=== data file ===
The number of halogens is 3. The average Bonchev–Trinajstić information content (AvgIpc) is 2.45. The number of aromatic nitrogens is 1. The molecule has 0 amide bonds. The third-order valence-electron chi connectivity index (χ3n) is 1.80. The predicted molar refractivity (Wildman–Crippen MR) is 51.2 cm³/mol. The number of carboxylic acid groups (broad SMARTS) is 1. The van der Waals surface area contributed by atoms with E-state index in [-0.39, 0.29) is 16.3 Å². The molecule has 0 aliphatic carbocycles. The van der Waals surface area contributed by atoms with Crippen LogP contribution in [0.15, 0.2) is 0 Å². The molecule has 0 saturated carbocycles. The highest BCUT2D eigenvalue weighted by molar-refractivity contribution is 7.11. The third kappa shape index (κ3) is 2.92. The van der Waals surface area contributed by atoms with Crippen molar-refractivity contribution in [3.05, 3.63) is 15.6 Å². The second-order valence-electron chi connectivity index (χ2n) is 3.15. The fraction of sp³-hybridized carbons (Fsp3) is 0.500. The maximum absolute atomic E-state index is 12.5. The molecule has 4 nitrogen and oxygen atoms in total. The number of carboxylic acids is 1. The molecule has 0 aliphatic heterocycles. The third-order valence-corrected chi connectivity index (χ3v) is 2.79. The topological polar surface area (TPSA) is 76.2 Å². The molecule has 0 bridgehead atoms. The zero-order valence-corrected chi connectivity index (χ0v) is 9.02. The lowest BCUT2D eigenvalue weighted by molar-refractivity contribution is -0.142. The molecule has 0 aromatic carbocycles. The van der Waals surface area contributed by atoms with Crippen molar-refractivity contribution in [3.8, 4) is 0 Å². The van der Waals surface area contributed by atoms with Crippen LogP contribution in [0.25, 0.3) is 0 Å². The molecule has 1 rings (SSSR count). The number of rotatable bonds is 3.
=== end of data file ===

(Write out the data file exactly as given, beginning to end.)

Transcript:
The number of halogens is 3. The average Bonchev–Trinajstić information content (AvgIpc) is 2.45. The number of aromatic nitrogens is 1. The molecule has 0 amide bonds. The third-order valence-electron chi connectivity index (χ3n) is 1.80. The predicted molar refractivity (Wildman–Crippen MR) is 51.2 cm³/mol. The number of carboxylic acid groups (broad SMARTS) is 1. The van der Waals surface area contributed by atoms with E-state index in [-0.39, 0.29) is 16.3 Å². The molecule has 0 aliphatic carbocycles. The van der Waals surface area contributed by atoms with Crippen LogP contribution in [0.15, 0.2) is 0 Å². The molecule has 0 saturated carbocycles. The highest BCUT2D eigenvalue weighted by molar-refractivity contribution is 7.11. The third kappa shape index (κ3) is 2.92. The van der Waals surface area contributed by atoms with Crippen molar-refractivity contribution in [3.05, 3.63) is 15.6 Å². The second-order valence-electron chi connectivity index (χ2n) is 3.15. The fraction of sp³-hybridized carbons (Fsp3) is 0.500. The maximum absolute atomic E-state index is 12.5. The molecule has 4 nitrogen and oxygen atoms in total. The number of carboxylic acids is 1. The molecule has 0 aliphatic heterocycles. The third-order valence-corrected chi connectivity index (χ3v) is 2.79. The topological polar surface area (TPSA) is 76.2 Å². The molecule has 0 bridgehead atoms. The zero-order valence-corrected chi connectivity index (χ0v) is 9.02. The lowest BCUT2D eigenvalue weighted by molar-refractivity contribution is -0.142. The molecule has 0 aromatic carbocycles. The van der Waals surface area contributed by atoms with Crippen molar-refractivity contribution in [3.8, 4) is 0 Å². The van der Waals surface area contributed by atoms with Crippen LogP contribution in [0.25, 0.3) is 0 Å². The molecule has 1 rings (SSSR count). The number of rotatable bonds is 3.